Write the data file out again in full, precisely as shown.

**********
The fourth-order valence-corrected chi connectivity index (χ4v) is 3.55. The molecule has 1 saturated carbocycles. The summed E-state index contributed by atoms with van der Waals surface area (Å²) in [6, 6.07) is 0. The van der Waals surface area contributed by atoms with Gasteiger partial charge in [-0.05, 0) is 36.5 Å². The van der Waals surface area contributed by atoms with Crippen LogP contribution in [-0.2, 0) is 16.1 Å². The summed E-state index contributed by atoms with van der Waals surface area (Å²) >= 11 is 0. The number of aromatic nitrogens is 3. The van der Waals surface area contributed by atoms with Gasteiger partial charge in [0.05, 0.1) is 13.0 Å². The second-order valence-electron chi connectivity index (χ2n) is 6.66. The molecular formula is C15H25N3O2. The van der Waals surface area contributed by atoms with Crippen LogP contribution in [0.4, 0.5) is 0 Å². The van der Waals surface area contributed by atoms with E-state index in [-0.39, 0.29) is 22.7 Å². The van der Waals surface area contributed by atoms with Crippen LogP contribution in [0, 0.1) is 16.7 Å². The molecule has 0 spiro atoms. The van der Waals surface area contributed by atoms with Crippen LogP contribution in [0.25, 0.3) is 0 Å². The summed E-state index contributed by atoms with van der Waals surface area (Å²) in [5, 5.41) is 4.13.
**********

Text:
The fourth-order valence-corrected chi connectivity index (χ4v) is 3.55. The molecule has 1 saturated carbocycles. The summed E-state index contributed by atoms with van der Waals surface area (Å²) in [6, 6.07) is 0. The van der Waals surface area contributed by atoms with Gasteiger partial charge in [-0.05, 0) is 36.5 Å². The van der Waals surface area contributed by atoms with Crippen LogP contribution in [-0.2, 0) is 16.1 Å². The summed E-state index contributed by atoms with van der Waals surface area (Å²) >= 11 is 0. The number of aromatic nitrogens is 3. The van der Waals surface area contributed by atoms with Gasteiger partial charge in [0.05, 0.1) is 13.0 Å². The second-order valence-electron chi connectivity index (χ2n) is 6.66. The molecular formula is C15H25N3O2. The van der Waals surface area contributed by atoms with Crippen LogP contribution in [0.4, 0.5) is 0 Å². The van der Waals surface area contributed by atoms with E-state index in [-0.39, 0.29) is 22.7 Å². The van der Waals surface area contributed by atoms with Crippen LogP contribution in [0, 0.1) is 16.7 Å². The molecule has 0 spiro atoms. The van der Waals surface area contributed by atoms with Crippen LogP contribution in [0.25, 0.3) is 0 Å². The summed E-state index contributed by atoms with van der Waals surface area (Å²) in [5, 5.41) is 4.13.